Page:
…Cep and foie tartelette
Shortcrust if memory serves and not potato, a taste of the Autumn. I took the lunch in mid October, so this must be the seasonal amuse bouche.
Classic techniques, 100% deliciousness. The real deal and a great start.
1. Crab royale, steamed Colchester, crab doughnut and consommé
While there are similarities to MJ‘s modern a la minute classic, Clare’s celebration of Colchester crab is very much her own, and it is absolutely stunning. A triptych of a starter that harnesses the crab’s shell to shell deliciousness.
The claw is gently steamed and sits on a brown crab royale (video here, very slick custard) , a luxurious flan with a slick of crab essence, that is noted for how soothing and balanced the flavours were. Crafted umami !
Then to the hot donut, a mini crab Benedict so to speak. Topped with picked white meat and plopped on an exceptional crab hollandaise (presumably with butter drawn from shell), a frictionless sabayon impossibly airy, matched by the equally puffy donut.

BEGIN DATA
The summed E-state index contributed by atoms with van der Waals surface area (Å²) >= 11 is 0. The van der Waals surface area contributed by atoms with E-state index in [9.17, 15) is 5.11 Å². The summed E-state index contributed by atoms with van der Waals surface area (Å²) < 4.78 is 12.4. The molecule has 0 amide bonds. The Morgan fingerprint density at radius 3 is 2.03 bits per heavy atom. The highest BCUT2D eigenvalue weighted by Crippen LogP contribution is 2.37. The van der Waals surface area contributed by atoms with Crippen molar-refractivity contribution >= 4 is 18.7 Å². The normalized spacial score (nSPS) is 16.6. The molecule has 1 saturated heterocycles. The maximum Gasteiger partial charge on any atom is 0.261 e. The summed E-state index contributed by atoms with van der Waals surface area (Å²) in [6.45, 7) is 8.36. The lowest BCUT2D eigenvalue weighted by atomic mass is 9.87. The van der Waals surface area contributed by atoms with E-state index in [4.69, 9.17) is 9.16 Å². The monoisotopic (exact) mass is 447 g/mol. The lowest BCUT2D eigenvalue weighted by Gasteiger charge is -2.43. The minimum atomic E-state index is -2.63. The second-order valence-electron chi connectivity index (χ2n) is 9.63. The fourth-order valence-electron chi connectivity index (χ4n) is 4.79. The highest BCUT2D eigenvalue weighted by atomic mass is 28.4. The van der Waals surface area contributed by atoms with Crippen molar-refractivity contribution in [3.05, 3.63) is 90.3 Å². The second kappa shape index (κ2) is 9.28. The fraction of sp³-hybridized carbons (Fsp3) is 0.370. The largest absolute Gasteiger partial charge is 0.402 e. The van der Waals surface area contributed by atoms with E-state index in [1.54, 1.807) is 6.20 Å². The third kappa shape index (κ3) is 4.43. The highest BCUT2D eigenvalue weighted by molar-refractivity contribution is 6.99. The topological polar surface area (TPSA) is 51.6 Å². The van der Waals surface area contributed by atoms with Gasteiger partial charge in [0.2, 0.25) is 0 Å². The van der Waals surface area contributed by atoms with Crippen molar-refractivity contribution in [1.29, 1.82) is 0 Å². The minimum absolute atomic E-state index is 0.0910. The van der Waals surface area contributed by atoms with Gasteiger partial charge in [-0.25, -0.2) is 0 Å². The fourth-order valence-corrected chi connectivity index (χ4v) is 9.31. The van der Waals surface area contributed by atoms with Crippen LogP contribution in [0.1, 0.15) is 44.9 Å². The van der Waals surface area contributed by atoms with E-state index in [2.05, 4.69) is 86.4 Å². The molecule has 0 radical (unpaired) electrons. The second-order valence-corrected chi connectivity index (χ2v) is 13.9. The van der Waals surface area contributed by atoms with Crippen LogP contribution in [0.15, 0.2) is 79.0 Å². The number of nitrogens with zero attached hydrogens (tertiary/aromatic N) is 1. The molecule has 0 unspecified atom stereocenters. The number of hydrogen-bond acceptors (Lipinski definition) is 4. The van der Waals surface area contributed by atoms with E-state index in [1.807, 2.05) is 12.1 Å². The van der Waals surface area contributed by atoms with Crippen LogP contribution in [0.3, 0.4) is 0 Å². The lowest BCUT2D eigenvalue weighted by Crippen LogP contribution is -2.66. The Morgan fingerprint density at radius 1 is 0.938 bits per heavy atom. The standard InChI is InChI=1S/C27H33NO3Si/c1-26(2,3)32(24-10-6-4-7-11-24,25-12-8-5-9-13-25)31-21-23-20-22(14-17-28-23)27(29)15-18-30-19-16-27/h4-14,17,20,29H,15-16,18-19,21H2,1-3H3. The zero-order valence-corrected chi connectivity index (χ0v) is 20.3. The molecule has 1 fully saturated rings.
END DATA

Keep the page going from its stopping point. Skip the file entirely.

Finally, a hot crab consomme served in a spirit glass to wash it all down. They mentioned a citrus foam, though I speculate that granny smith is in the mix as well. The effervescent fruit, freshness, its like finishing on a bubbly of crab and apple.
The cuisson is precise and polished, the dish is harmonious and generous, and in my opnion, this is 3 star caliber and without question, one of the best dishes I ate this year.
2. Charlotte potato, dulse beurre blanc, herring and trout roe
The spud is close to Clare, being that she grew up on a farm in County Antrim, and my guess is this dish is the torchbearer for the thin line of informal gastronomy that Clare now walks.